Okay, don't judge, but I really like rocks. I have a box full of rocks that I have saved for a very long time. And trust me that says something because I do not save things. It started when I was little, as all good habits do :) We were on a beach in Washington State that had tons of rocks that were all shaped like M&M's. I collected several of them and they have been with me ever since. They are perfectly smooth, perfectly shaped like M & M's...did I already mention that? They are so cool. I wish it was appropriate for someone of my age to proudly show them to everyone :)
There are other rocks in my box too. I try to take a rock from significant places I go...yes, go ahead and report me....I dare you. I even have rocks from old boyfriends driveways....did I just say that out loud? Now from that last statement that I let slip I guess you can tell that for me it is never about what kind of rock it is, or how pretty it is, it is all about the memories associated with the rock.
Anytime we talk about my love of rocks the conversation should always naturally lead to cairns. Cairns are my latest fascination. What brought this interest on? Well last Saturday we started off the Baird families 2010 hiking season with a hike to Kent Falls in Connecticut. I have been there before but this time we took a different trail and we came across all these carefully placed piles of rocks. It was very magical and a little eerie to see all of them lined up in this place along the trail. I wanted to know the stories behind them. I wanted to make one. I wanted to know who started it and how long they had been there. At the time I did not know what they were called. But I thought I heard one of our friends use the word cairn. It is a weird word that you do not hear very often so I had to google it and figure out what it meant and more importantly the "why."
A cairn (pronounced "carn" if you are in Ireland, which we aren't, but still useful information) is simply a man made pile of stones. They are found on, "uplands, moorlands, mountaintops or waterways." I was amazed to discover all the purposes cairns can fulfill. In modern times we use them as landmarks but in ancient times cairns were used as "sepulcharal monuments, practical or astronomical purposes." They can be used to commemorate an event that happened in a certain spot. If they are placed at regular intervals they mark a path...like maybe a "buffalo jump" I know how often we all come across "buffalo drive lanes." They can memorialize. They can mark the summit. A cairn can be a loose pile of rocks or it can be a engineering marvel. The ones that we saw on Saturday were definitley not loose, random piles of rock. Everyone was different. All balanced very carefully. Some were tall and some were short. Some were fat and some were skinny. I did not count them but I would guess there were maybe 50 of them. They made you feel like you were someplace really special.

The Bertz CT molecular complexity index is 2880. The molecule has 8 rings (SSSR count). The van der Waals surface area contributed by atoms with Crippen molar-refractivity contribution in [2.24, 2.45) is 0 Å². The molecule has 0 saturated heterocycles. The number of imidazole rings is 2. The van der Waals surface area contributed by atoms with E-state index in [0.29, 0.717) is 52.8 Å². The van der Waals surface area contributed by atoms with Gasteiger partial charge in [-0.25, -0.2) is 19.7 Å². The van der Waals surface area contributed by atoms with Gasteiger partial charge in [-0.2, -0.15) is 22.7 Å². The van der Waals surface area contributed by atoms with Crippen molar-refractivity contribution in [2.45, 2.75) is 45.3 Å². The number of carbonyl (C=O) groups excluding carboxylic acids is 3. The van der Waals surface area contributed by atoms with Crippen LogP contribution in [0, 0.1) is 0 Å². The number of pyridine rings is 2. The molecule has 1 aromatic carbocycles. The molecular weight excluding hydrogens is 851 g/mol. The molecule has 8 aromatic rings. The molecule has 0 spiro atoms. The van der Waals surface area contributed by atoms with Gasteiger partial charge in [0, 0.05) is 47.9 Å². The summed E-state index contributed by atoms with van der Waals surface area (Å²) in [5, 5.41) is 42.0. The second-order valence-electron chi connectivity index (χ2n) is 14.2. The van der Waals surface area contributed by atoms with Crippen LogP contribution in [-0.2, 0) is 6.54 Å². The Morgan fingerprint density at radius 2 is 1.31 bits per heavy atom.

Cairns can be found all over the world. It is a Jewish tradition to place a small stone on a grave when you visit as a token of respect. In old times stones were piled on graves to deter thieves and scavengers and possibly even to keep the dead from rising. In Scotland it is a tradition to carry a rock with you to the top of the mountain and place it there. These day we use cairns to mark trails. Most of them are under a foot high. I was amazed to see the pictures and read about some huge cairns around the world.
I learned that when you pass a cairn you should add a rock to the top and that the rocks should get successively smaller until the top is tiny rocks balanced precariously. So apparently there are some cairn rules :) And you know that makes me happy.